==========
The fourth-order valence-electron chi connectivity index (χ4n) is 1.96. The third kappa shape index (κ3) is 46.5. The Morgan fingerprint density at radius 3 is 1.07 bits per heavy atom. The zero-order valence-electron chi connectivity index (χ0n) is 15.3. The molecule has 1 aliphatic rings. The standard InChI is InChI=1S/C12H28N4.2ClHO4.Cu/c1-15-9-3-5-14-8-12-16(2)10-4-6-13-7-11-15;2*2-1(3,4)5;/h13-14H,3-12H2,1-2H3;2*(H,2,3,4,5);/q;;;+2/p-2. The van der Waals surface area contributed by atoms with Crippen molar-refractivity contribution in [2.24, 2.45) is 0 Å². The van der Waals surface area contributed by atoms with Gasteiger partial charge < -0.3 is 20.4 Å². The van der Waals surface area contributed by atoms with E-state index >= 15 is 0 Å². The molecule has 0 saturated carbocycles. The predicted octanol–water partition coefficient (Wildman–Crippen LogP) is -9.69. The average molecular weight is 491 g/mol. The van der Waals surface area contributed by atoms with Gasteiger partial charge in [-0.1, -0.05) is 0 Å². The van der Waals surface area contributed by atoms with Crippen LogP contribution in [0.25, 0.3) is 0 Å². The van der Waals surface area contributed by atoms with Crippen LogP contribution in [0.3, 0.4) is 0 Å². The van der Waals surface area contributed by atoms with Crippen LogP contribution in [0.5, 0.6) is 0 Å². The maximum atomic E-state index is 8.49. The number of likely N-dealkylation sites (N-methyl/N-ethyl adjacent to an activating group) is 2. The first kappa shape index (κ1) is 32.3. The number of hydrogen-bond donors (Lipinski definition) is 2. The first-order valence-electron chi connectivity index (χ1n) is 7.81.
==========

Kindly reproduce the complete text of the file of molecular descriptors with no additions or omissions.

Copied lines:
The fourth-order valence-electron chi connectivity index (χ4n) is 1.96. The third kappa shape index (κ3) is 46.5. The Morgan fingerprint density at radius 3 is 1.07 bits per heavy atom. The zero-order valence-electron chi connectivity index (χ0n) is 15.3. The molecule has 1 aliphatic rings. The standard InChI is InChI=1S/C12H28N4.2ClHO4.Cu/c1-15-9-3-5-14-8-12-16(2)10-4-6-13-7-11-15;2*2-1(3,4)5;/h13-14H,3-12H2,1-2H3;2*(H,2,3,4,5);/q;;;+2/p-2. The van der Waals surface area contributed by atoms with Crippen molar-refractivity contribution in [2.24, 2.45) is 0 Å². The van der Waals surface area contributed by atoms with Gasteiger partial charge < -0.3 is 20.4 Å². The van der Waals surface area contributed by atoms with E-state index >= 15 is 0 Å². The molecule has 0 saturated carbocycles. The predicted octanol–water partition coefficient (Wildman–Crippen LogP) is -9.69. The average molecular weight is 491 g/mol. The van der Waals surface area contributed by atoms with Gasteiger partial charge in [-0.1, -0.05) is 0 Å². The van der Waals surface area contributed by atoms with Crippen LogP contribution in [0.25, 0.3) is 0 Å². The van der Waals surface area contributed by atoms with Crippen LogP contribution in [0.3, 0.4) is 0 Å². The van der Waals surface area contributed by atoms with Crippen LogP contribution in [0.5, 0.6) is 0 Å². The maximum atomic E-state index is 8.49. The number of likely N-dealkylation sites (N-methyl/N-ethyl adjacent to an activating group) is 2. The first kappa shape index (κ1) is 32.3. The number of hydrogen-bond donors (Lipinski definition) is 2. The first-order valence-electron chi connectivity index (χ1n) is 7.81.